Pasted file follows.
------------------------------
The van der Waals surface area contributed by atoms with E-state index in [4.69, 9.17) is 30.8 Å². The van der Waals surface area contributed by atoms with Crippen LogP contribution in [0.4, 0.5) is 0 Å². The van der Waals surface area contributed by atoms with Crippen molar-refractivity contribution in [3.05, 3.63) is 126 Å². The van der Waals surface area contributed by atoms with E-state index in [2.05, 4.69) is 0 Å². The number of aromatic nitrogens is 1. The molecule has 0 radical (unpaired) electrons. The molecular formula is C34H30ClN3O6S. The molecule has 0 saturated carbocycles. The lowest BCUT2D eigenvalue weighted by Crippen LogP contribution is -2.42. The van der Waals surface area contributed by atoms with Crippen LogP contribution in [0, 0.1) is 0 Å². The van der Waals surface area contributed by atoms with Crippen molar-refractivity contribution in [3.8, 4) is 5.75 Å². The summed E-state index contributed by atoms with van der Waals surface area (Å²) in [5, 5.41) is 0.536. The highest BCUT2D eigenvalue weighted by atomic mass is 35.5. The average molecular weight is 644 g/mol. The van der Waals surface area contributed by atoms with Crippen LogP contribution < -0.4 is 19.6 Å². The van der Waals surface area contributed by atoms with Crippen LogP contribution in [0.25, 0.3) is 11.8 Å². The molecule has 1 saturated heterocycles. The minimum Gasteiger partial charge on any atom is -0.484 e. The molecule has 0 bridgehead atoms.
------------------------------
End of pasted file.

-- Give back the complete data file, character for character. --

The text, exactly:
The van der Waals surface area contributed by atoms with E-state index in [4.69, 9.17) is 30.8 Å². The van der Waals surface area contributed by atoms with Crippen LogP contribution in [0.4, 0.5) is 0 Å². The van der Waals surface area contributed by atoms with Crippen molar-refractivity contribution in [3.05, 3.63) is 126 Å². The van der Waals surface area contributed by atoms with E-state index in [2.05, 4.69) is 0 Å². The number of aromatic nitrogens is 1. The molecule has 0 radical (unpaired) electrons. The molecular formula is C34H30ClN3O6S. The molecule has 0 saturated carbocycles. The lowest BCUT2D eigenvalue weighted by Crippen LogP contribution is -2.42. The van der Waals surface area contributed by atoms with Crippen LogP contribution in [0, 0.1) is 0 Å². The van der Waals surface area contributed by atoms with Crippen molar-refractivity contribution in [3.8, 4) is 5.75 Å². The summed E-state index contributed by atoms with van der Waals surface area (Å²) in [5, 5.41) is 0.536. The highest BCUT2D eigenvalue weighted by atomic mass is 35.5. The average molecular weight is 644 g/mol. The van der Waals surface area contributed by atoms with Crippen LogP contribution < -0.4 is 19.6 Å². The van der Waals surface area contributed by atoms with Crippen LogP contribution in [0.25, 0.3) is 11.8 Å². The molecule has 1 saturated heterocycles. The minimum Gasteiger partial charge on any atom is -0.484 e. The molecule has 0 bridgehead atoms.